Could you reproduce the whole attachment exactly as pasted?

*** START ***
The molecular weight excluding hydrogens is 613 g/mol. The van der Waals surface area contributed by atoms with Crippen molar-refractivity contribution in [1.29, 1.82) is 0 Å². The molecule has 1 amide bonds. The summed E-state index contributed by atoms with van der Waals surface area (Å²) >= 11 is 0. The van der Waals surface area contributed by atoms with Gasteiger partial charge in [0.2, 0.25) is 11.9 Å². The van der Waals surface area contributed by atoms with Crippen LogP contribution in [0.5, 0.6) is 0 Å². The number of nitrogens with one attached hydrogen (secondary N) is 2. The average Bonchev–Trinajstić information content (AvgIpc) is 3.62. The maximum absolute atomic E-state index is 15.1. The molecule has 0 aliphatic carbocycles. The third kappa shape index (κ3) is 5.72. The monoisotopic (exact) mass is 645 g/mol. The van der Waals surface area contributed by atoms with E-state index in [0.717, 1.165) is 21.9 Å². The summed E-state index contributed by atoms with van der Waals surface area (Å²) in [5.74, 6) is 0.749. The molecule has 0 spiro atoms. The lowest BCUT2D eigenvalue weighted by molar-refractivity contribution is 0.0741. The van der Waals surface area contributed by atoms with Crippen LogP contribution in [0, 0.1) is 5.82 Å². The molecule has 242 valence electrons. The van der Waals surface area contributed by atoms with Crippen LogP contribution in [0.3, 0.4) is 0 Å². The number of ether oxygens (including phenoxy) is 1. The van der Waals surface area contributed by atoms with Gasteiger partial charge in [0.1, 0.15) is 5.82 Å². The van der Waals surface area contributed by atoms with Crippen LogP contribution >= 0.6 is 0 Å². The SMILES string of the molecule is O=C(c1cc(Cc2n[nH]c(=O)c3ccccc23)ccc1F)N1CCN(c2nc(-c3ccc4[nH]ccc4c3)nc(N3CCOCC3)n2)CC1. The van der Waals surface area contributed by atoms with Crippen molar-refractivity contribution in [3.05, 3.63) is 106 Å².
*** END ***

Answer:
The molecular weight excluding hydrogens is 613 g/mol. The van der Waals surface area contributed by atoms with Crippen molar-refractivity contribution in [1.29, 1.82) is 0 Å². The molecule has 1 amide bonds. The summed E-state index contributed by atoms with van der Waals surface area (Å²) >= 11 is 0. The van der Waals surface area contributed by atoms with Gasteiger partial charge in [0.2, 0.25) is 11.9 Å². The van der Waals surface area contributed by atoms with Crippen LogP contribution in [0.5, 0.6) is 0 Å². The number of nitrogens with one attached hydrogen (secondary N) is 2. The average Bonchev–Trinajstić information content (AvgIpc) is 3.62. The maximum absolute atomic E-state index is 15.1. The molecule has 0 aliphatic carbocycles. The third kappa shape index (κ3) is 5.72. The monoisotopic (exact) mass is 645 g/mol. The van der Waals surface area contributed by atoms with E-state index in [0.717, 1.165) is 21.9 Å². The summed E-state index contributed by atoms with van der Waals surface area (Å²) in [5.74, 6) is 0.749. The molecule has 0 spiro atoms. The lowest BCUT2D eigenvalue weighted by molar-refractivity contribution is 0.0741. The van der Waals surface area contributed by atoms with Crippen LogP contribution in [0, 0.1) is 5.82 Å². The molecule has 242 valence electrons. The van der Waals surface area contributed by atoms with Crippen LogP contribution in [0.3, 0.4) is 0 Å². The number of ether oxygens (including phenoxy) is 1. The van der Waals surface area contributed by atoms with Gasteiger partial charge in [0.1, 0.15) is 5.82 Å². The van der Waals surface area contributed by atoms with Crippen LogP contribution >= 0.6 is 0 Å². The SMILES string of the molecule is O=C(c1cc(Cc2n[nH]c(=O)c3ccccc23)ccc1F)N1CCN(c2nc(-c3ccc4[nH]ccc4c3)nc(N3CCOCC3)n2)CC1. The van der Waals surface area contributed by atoms with Crippen molar-refractivity contribution in [3.05, 3.63) is 106 Å².